Saturday, November 21, 2009
Fann's Guest Room
I tend to ruminate. Although I have heard advice from other women not to ruminate. Sometimes I just stop and ruminate anyway.
This morning I was thinking about my grandmother's house. When it is quiet here in the morning I remember being quiet in her guest room.
She had what was once considered a large house. By today's standards it wouldn't be. It was a colonial style (having been built by a family from Kentucky to be like a house they remembered) and had two levels as well as a huge attic and a basement. It had two large white pillars in front coming up from a brick landing with stairs down to a large rose garden. There was a big magnolia tree on one side of the yard.
In the guest room upstairs you could see the magnolia tree looking in at you with its big white blossoms, which I never found particularly appealing in those days. They were okay but kind of big and strange to me then.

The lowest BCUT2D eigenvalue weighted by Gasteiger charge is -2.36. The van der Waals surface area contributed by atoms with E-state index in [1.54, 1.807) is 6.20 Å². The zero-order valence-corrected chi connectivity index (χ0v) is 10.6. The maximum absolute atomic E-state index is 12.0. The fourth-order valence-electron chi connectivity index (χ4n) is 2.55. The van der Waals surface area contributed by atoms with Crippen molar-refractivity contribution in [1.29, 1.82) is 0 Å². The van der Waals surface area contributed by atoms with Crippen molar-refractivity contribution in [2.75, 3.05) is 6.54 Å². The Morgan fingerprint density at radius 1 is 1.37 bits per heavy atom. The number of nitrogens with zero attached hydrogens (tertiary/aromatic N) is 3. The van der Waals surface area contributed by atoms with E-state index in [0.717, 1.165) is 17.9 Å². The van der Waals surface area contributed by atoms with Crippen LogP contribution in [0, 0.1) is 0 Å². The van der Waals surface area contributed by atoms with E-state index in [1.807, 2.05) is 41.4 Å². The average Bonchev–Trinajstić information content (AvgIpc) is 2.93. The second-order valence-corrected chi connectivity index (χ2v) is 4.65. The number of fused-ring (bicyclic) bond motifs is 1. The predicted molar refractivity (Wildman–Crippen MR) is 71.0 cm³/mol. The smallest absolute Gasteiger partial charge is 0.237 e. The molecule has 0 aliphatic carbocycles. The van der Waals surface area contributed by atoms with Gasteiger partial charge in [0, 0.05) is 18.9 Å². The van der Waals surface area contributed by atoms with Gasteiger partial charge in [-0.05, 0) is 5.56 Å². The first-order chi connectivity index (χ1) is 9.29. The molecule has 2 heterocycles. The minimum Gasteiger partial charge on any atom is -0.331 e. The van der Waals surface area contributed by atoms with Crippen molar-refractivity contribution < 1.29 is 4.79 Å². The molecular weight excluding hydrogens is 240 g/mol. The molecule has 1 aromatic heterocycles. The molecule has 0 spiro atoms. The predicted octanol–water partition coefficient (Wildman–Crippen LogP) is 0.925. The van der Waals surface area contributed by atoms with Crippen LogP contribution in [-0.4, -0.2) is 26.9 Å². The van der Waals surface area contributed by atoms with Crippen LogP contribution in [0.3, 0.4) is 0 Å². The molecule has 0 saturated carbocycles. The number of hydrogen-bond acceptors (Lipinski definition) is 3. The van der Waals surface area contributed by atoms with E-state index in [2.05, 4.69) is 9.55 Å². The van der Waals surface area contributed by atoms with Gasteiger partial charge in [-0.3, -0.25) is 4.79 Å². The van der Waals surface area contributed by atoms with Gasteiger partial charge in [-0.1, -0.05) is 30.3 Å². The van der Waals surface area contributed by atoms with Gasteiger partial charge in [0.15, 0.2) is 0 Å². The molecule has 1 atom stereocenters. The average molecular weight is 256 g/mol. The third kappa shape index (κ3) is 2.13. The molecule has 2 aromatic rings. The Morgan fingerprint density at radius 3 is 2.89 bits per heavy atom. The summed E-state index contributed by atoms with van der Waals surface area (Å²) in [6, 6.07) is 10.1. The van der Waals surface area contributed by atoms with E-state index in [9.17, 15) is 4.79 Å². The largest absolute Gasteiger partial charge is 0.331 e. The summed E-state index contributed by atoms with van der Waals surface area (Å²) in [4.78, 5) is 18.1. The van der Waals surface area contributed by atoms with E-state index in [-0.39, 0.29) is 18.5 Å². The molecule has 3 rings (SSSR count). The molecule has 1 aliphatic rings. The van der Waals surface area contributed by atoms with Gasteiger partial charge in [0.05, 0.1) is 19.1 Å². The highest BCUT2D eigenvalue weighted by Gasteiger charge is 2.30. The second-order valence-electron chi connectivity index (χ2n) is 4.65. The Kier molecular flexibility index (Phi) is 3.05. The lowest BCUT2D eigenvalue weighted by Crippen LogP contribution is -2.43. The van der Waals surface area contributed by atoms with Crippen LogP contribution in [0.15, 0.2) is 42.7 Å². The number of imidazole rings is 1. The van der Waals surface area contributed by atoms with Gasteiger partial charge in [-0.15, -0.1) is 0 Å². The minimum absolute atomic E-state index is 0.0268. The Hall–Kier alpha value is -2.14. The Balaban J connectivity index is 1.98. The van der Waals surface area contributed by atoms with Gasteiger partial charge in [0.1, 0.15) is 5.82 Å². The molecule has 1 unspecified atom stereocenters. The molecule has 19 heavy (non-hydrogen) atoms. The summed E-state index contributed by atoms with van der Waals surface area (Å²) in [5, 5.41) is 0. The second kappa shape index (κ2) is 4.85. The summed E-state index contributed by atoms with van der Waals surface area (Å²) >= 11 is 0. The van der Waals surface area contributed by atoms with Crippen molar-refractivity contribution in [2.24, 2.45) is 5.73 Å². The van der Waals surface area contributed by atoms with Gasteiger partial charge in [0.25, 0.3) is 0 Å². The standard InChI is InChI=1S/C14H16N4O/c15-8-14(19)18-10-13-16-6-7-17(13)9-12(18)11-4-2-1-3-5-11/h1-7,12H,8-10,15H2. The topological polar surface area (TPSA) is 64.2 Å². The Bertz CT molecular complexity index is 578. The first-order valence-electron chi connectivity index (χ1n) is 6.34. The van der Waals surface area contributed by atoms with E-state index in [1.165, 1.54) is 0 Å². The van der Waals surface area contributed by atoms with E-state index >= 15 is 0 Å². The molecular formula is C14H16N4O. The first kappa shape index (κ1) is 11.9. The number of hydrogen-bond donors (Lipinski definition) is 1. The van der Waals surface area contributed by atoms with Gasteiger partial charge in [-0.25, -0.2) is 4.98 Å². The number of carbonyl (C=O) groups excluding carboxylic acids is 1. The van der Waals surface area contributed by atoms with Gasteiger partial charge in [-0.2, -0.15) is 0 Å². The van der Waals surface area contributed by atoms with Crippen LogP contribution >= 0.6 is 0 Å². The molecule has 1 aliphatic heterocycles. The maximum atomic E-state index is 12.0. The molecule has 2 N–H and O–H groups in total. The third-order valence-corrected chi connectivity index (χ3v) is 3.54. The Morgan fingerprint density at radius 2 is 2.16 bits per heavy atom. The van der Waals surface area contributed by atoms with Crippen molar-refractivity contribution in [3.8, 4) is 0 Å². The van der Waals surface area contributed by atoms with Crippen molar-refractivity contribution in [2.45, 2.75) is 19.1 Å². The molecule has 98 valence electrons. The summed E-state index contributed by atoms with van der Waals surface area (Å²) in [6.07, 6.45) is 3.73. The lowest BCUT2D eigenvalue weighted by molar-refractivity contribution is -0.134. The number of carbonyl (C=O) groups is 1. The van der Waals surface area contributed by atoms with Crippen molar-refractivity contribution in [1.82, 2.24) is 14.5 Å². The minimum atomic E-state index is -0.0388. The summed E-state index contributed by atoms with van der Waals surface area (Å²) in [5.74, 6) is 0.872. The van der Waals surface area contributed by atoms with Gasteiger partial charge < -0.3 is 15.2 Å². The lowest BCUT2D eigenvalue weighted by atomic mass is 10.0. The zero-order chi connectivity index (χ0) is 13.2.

She had chenille bedspreads perfectly laid out over the sheets and blankets. If we were to take a nap up there those bedspreads had to be carefully folded down to the bottom of the bed so we wouldn't get them dirty with our feet. Our shoes were removed.
There were two twin beds, high off the ground with firm mattresses, the firmest I had ever been on. The windows would be open and you could hear the birds and hear cars passing on the street. Sometimes you would sleep and sometimes you would just lie there.
Sometimes the smell of dinner would rise up the staircase and you would be happy to know that soon they would call you. There was always homemade bread and homemade preserves.
I have very strong memories of these quiet times.
Once when my son was a little boy he said, "Everything is always okay at Fann's house."
Yes, all the drama and pain were behind them by the time I could remember. All was clean and quiet and well ordered. Dinner was always at a certain time, the dishes done, the lights turned off in the kitchen.
It was almost impossible to sneak in for a late night snack.